Traces of the Calusa can be found on the island.  One of the best known and often walked is the Shell Mound Trail.  The last of the nature trails you’ll find while following Wildlife Drive through Ding Darling National Wildlife Refuge, the Shell Mound Trail provides a peek into the ancient history of Sanibel Island, with a boardwalk circling around mounds left behind by the Calusa who once populated these barrier islands. This 0.4-mile loop is entirely wheelchair accessible.

Follow the boardwalk from the trailhead into a tropical hardwood hammock and behold the magic. Snake plants thrive under the gumbo-limbo trees. Tall sea grapes shade the trail. At the trail junction, keep left. Long, thin barbed-wire cactus clambers up and over the saw palmettos, displaying showy yellow blooms in late summer. A giant Poinciana drips with huge bean pods like overgrown mimosa seeds, its lacy leaves creating a delicate green screen against the blue sky. Wild coffee sags under the weight of its dark red beans.

The boardwalk continues up and over a shell mound covered in dense tropical vegetation. A citrus aroma pervades the air, coming from a grove of lime trees planted by an early settler. Dropping down off the shell mound, the trail loops into a mangrove forest with enormous trees, white mangroves towering more than 30 feet tall. Sluggish tannic water glows with an orange hue, reflecting the tangled jungle of mangrove roots. Special flowers like Bromeliads flourish in the canopy. The boardwalk rises up to complete the loop. Turn left at the T intersection, emerging at the parking area after 0.4 mile.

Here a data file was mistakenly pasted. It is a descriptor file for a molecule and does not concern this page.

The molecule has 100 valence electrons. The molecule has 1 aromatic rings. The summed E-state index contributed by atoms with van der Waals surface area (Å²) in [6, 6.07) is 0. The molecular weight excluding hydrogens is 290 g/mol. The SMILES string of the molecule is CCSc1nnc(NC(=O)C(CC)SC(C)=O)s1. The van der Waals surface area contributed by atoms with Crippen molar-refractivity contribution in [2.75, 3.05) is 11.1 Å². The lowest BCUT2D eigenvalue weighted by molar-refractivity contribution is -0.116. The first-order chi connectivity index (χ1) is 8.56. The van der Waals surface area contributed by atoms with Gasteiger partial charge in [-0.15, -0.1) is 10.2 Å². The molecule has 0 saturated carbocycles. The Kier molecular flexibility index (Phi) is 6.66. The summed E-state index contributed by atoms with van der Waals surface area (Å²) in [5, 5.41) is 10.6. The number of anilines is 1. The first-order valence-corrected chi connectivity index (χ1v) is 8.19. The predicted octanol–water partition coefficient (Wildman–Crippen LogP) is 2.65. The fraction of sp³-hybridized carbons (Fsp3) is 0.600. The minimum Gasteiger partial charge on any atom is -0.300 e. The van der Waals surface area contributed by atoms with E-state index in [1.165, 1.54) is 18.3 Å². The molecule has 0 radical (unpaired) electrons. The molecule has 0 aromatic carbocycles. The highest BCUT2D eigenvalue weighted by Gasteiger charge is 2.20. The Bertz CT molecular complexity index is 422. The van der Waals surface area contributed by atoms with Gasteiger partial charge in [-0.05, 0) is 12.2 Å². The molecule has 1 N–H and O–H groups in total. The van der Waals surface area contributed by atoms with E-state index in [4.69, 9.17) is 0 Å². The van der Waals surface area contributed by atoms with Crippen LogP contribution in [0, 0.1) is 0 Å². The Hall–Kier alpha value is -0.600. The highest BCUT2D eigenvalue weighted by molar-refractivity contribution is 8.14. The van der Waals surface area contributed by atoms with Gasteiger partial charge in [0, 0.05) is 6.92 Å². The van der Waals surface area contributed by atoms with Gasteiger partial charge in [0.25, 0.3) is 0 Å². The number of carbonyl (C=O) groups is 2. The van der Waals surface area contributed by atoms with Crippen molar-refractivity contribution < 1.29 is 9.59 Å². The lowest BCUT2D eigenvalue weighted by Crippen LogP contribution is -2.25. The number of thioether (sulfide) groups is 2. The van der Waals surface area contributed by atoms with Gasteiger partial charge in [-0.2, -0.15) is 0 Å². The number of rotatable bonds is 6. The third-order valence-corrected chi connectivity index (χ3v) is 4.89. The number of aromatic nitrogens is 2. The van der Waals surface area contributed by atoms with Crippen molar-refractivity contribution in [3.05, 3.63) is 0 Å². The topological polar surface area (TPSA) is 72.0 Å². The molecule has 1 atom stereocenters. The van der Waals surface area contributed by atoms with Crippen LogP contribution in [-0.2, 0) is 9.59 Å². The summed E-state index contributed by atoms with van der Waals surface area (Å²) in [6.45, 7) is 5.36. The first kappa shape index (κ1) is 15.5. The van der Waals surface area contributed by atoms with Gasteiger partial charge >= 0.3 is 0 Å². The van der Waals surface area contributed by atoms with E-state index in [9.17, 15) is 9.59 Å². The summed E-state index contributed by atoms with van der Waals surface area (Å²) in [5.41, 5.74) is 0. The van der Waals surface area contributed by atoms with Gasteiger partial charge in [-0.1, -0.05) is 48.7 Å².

But if you seek a concentrated dose of Sanibel history, your first stop might be the Sanibel Historical Museum.  Sanibel Historical Museum and Village was founded in 1984 with a mission to preserve and share Sanibel history. The story of Sanibel is told from the Calusa and Spanish eras to the early pioneer families who settled on the island in the 1800s. It tells of warriors, adventures, fishermen, farmers and proprietors.